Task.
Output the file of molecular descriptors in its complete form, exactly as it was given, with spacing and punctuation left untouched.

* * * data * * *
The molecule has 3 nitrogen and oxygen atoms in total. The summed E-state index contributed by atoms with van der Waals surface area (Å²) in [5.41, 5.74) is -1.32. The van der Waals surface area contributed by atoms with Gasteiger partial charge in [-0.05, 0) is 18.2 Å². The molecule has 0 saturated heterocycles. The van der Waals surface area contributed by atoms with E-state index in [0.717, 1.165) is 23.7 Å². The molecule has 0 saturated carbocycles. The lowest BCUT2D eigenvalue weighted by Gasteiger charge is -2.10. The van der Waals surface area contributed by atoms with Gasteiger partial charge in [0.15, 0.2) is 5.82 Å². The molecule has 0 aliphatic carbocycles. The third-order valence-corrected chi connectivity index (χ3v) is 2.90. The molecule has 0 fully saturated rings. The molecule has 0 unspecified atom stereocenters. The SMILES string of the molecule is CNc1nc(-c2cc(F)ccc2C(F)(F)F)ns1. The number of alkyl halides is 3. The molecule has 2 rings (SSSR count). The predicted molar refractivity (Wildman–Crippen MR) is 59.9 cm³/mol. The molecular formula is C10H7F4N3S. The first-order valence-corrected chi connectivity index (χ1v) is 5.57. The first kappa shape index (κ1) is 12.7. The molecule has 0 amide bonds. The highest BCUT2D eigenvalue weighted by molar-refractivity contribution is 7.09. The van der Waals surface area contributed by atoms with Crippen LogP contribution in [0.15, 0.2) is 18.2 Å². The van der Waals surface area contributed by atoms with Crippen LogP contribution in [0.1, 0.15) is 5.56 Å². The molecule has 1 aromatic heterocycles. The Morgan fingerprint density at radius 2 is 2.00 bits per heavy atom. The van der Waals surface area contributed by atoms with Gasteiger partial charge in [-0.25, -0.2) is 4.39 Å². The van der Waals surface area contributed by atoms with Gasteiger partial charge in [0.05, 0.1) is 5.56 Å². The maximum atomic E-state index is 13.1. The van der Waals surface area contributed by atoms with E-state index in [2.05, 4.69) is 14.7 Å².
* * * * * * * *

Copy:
The molecule has 3 nitrogen and oxygen atoms in total. The summed E-state index contributed by atoms with van der Waals surface area (Å²) in [5.41, 5.74) is -1.32. The van der Waals surface area contributed by atoms with Gasteiger partial charge in [-0.05, 0) is 18.2 Å². The molecule has 0 saturated heterocycles. The van der Waals surface area contributed by atoms with E-state index in [0.717, 1.165) is 23.7 Å². The molecule has 0 saturated carbocycles. The lowest BCUT2D eigenvalue weighted by Gasteiger charge is -2.10. The van der Waals surface area contributed by atoms with Gasteiger partial charge in [0.15, 0.2) is 5.82 Å². The molecule has 0 aliphatic carbocycles. The third-order valence-corrected chi connectivity index (χ3v) is 2.90. The molecule has 0 fully saturated rings. The molecule has 0 unspecified atom stereocenters. The SMILES string of the molecule is CNc1nc(-c2cc(F)ccc2C(F)(F)F)ns1. The number of alkyl halides is 3. The molecule has 2 rings (SSSR count). The predicted molar refractivity (Wildman–Crippen MR) is 59.9 cm³/mol. The molecular formula is C10H7F4N3S. The first-order valence-corrected chi connectivity index (χ1v) is 5.57. The first kappa shape index (κ1) is 12.7. The molecule has 0 amide bonds. The highest BCUT2D eigenvalue weighted by molar-refractivity contribution is 7.09. The van der Waals surface area contributed by atoms with Crippen LogP contribution in [0.15, 0.2) is 18.2 Å². The van der Waals surface area contributed by atoms with Crippen LogP contribution in [0.1, 0.15) is 5.56 Å². The molecule has 1 aromatic heterocycles. The Morgan fingerprint density at radius 2 is 2.00 bits per heavy atom. The van der Waals surface area contributed by atoms with Gasteiger partial charge in [-0.25, -0.2) is 4.39 Å². The van der Waals surface area contributed by atoms with Gasteiger partial charge in [0.05, 0.1) is 5.56 Å². The maximum atomic E-state index is 13.1. The van der Waals surface area contributed by atoms with E-state index in [2.05, 4.69) is 14.7 Å².